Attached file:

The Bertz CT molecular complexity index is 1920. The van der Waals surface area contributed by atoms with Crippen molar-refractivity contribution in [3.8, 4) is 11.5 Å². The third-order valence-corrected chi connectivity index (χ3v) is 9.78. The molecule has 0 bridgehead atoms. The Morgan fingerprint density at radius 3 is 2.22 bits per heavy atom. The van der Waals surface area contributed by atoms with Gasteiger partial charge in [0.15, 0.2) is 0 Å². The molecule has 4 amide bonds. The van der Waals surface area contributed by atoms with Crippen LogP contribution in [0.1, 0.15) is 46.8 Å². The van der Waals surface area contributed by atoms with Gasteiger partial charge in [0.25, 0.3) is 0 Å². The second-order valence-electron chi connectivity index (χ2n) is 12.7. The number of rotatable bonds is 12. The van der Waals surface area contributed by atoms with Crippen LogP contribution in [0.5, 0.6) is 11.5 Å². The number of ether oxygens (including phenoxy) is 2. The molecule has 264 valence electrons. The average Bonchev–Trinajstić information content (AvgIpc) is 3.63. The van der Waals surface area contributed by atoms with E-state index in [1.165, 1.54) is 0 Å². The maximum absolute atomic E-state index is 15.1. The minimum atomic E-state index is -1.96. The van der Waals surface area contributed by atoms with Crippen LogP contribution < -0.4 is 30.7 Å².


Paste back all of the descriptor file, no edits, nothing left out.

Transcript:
The Bertz CT molecular complexity index is 1920. The van der Waals surface area contributed by atoms with Crippen molar-refractivity contribution in [3.8, 4) is 11.5 Å². The third-order valence-corrected chi connectivity index (χ3v) is 9.78. The molecule has 0 bridgehead atoms. The Morgan fingerprint density at radius 3 is 2.22 bits per heavy atom. The van der Waals surface area contributed by atoms with Gasteiger partial charge in [0.15, 0.2) is 0 Å². The molecule has 4 amide bonds. The van der Waals surface area contributed by atoms with Crippen LogP contribution in [0.1, 0.15) is 46.8 Å². The van der Waals surface area contributed by atoms with Gasteiger partial charge in [0.25, 0.3) is 0 Å². The second-order valence-electron chi connectivity index (χ2n) is 12.7. The number of rotatable bonds is 12. The van der Waals surface area contributed by atoms with Crippen LogP contribution in [0.5, 0.6) is 11.5 Å². The number of ether oxygens (including phenoxy) is 2. The molecule has 264 valence electrons. The average Bonchev–Trinajstić information content (AvgIpc) is 3.63. The van der Waals surface area contributed by atoms with E-state index in [1.165, 1.54) is 0 Å². The maximum absolute atomic E-state index is 15.1. The minimum atomic E-state index is -1.96. The van der Waals surface area contributed by atoms with Crippen LogP contribution < -0.4 is 30.7 Å².